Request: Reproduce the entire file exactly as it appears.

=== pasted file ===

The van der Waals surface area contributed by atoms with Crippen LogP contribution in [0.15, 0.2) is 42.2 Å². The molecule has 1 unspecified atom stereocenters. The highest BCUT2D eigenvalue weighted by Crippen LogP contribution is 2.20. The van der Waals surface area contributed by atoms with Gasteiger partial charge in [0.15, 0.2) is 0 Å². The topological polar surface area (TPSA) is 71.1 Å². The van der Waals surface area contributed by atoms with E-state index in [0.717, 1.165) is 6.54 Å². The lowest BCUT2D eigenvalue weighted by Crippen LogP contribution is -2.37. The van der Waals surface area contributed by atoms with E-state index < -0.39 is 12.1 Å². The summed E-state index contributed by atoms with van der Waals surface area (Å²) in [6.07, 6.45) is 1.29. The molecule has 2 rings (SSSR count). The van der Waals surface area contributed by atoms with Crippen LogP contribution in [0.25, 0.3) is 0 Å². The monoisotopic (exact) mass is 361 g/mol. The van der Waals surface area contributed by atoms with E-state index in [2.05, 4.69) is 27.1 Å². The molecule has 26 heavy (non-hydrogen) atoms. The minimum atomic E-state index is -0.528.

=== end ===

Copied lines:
The van der Waals surface area contributed by atoms with Crippen LogP contribution in [0.15, 0.2) is 42.2 Å². The molecule has 1 unspecified atom stereocenters. The highest BCUT2D eigenvalue weighted by Crippen LogP contribution is 2.20. The van der Waals surface area contributed by atoms with Gasteiger partial charge in [0.15, 0.2) is 0 Å². The topological polar surface area (TPSA) is 71.1 Å². The van der Waals surface area contributed by atoms with E-state index in [0.717, 1.165) is 6.54 Å². The lowest BCUT2D eigenvalue weighted by Crippen LogP contribution is -2.37. The van der Waals surface area contributed by atoms with E-state index < -0.39 is 12.1 Å². The summed E-state index contributed by atoms with van der Waals surface area (Å²) in [6.07, 6.45) is 1.29. The molecule has 2 rings (SSSR count). The van der Waals surface area contributed by atoms with Crippen LogP contribution in [0.25, 0.3) is 0 Å². The monoisotopic (exact) mass is 361 g/mol. The van der Waals surface area contributed by atoms with E-state index in [2.05, 4.69) is 27.1 Å². The molecule has 26 heavy (non-hydrogen) atoms. The minimum atomic E-state index is -0.528.